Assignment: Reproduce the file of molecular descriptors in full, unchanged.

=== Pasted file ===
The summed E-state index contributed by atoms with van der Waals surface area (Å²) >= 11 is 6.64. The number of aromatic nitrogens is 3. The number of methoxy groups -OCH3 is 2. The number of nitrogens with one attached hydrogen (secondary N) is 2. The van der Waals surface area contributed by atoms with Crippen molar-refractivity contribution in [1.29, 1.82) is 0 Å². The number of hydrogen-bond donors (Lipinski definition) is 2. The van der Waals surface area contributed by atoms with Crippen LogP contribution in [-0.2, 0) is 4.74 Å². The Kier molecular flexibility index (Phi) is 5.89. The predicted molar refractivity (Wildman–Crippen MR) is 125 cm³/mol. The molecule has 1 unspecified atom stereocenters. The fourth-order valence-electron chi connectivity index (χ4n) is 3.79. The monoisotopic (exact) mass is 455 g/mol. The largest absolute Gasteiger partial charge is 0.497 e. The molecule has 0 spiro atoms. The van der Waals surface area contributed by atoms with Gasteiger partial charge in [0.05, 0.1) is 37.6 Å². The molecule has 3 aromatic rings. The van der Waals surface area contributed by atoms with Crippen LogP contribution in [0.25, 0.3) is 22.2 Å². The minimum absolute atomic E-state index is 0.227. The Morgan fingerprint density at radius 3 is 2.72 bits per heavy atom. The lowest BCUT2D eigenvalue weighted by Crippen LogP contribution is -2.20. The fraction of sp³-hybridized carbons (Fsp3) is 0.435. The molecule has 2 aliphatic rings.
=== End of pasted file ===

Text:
The summed E-state index contributed by atoms with van der Waals surface area (Å²) >= 11 is 6.64. The number of aromatic nitrogens is 3. The number of methoxy groups -OCH3 is 2. The number of nitrogens with one attached hydrogen (secondary N) is 2. The van der Waals surface area contributed by atoms with Crippen molar-refractivity contribution in [1.29, 1.82) is 0 Å². The number of hydrogen-bond donors (Lipinski definition) is 2. The van der Waals surface area contributed by atoms with Crippen LogP contribution in [-0.2, 0) is 4.74 Å². The Kier molecular flexibility index (Phi) is 5.89. The predicted molar refractivity (Wildman–Crippen MR) is 125 cm³/mol. The molecule has 1 unspecified atom stereocenters. The fourth-order valence-electron chi connectivity index (χ4n) is 3.79. The monoisotopic (exact) mass is 455 g/mol. The largest absolute Gasteiger partial charge is 0.497 e. The molecule has 0 spiro atoms. The van der Waals surface area contributed by atoms with Gasteiger partial charge in [0.05, 0.1) is 37.6 Å². The molecule has 3 aromatic rings. The van der Waals surface area contributed by atoms with Crippen LogP contribution in [0.25, 0.3) is 22.2 Å². The minimum absolute atomic E-state index is 0.227. The Morgan fingerprint density at radius 3 is 2.72 bits per heavy atom. The lowest BCUT2D eigenvalue weighted by Crippen LogP contribution is -2.20. The fraction of sp³-hybridized carbons (Fsp3) is 0.435. The molecule has 2 aliphatic rings.